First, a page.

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By some estimates, about 700,000 homes in Canada lack broadband Internet access, and many Canadians who do connect to the Internet do so at speeds barely faster than dial-up

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The extremely slow speeds of dial-up Internet (less than 56 kilobits per second) through telephone lines make it barely capable of comfortable Web browsing and nearly useless for watching videos.

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Most cities in North America receive Internet via DSL (digital subscriber line) over phone lines, or cable Internet (roughly $100 a month for 50 Megabits per second), over coaxial cable lines. These advanced wired networks are much faster than dial-up and offer much more capacity.

Kevin Van Paassen/Kevin Van Paassen/The Globe and Mail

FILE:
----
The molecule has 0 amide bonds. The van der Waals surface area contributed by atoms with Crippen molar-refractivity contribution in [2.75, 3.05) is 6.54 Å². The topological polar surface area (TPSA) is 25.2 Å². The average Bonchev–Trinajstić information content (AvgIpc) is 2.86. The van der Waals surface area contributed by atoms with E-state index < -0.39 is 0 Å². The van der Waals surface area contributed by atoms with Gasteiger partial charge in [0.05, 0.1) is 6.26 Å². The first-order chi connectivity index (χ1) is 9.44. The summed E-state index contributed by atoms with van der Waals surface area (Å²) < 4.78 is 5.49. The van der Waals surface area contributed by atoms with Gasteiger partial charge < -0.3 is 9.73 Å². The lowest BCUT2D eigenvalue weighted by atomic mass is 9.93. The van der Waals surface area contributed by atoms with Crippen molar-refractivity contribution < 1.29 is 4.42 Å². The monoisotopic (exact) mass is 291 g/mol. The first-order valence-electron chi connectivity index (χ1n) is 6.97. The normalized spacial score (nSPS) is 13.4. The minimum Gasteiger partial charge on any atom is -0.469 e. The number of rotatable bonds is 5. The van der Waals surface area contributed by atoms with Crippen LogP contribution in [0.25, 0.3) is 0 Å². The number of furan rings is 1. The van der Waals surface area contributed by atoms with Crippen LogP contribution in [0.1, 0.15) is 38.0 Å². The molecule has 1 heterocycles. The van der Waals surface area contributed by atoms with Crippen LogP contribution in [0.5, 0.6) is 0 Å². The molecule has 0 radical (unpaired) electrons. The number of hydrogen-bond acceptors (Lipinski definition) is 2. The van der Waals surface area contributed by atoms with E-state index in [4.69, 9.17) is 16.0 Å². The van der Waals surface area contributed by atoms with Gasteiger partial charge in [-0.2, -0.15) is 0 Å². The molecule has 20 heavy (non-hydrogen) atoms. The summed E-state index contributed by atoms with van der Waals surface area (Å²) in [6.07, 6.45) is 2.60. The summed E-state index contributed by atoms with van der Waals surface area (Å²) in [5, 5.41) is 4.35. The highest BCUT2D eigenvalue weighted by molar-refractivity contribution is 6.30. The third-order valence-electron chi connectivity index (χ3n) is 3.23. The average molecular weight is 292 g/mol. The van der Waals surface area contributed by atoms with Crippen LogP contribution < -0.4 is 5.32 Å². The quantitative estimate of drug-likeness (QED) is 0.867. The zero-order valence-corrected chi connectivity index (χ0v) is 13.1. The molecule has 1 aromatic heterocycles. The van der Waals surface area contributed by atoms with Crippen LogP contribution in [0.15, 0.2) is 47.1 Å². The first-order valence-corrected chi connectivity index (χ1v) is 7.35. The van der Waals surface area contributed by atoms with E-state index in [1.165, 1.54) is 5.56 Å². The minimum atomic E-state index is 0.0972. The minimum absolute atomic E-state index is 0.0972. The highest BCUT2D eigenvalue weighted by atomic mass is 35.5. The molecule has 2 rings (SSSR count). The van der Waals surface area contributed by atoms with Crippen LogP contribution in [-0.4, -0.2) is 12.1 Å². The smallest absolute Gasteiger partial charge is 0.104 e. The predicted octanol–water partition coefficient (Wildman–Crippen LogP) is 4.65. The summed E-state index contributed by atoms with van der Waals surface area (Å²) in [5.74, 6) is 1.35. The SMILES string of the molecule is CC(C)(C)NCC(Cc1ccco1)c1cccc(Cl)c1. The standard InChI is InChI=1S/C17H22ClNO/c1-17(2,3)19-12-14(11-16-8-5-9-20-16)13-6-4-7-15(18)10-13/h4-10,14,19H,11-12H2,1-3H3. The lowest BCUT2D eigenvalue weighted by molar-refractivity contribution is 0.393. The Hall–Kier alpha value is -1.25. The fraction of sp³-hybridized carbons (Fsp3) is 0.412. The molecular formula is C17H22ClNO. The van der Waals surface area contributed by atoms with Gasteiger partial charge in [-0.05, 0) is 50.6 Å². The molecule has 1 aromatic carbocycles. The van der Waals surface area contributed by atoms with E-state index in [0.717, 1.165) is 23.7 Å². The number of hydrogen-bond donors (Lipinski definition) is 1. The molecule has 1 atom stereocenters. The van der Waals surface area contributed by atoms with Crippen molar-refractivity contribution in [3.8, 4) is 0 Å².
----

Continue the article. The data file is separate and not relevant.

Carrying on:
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Satellite is widely available (more than $100 a month for 1.5 Mbps), but equipment and installation costs are high and access can be blocked by tall buildings or trees. Capacity is currently limited, but new satellites are being launched in the next two years.

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Wireless Internet signals from cellular towers are a cheaper solution than wired networks and are widely available (for around $65 per month for 3 Mbps), but the signal can be blocked by hills, mountains and valleys, even trees.

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Networks of fibre-optic glass cables, either buried or strung from hydro poles, are ultra-fast (they can reach 170 Mbps for about $240 a month) and capable of handling anything from telemedicine to streaming high-definition movies. But they are expensive to deploy and usually only used in densely populated urban areas.

HANNIBAL HANSCHKE/Photos.com

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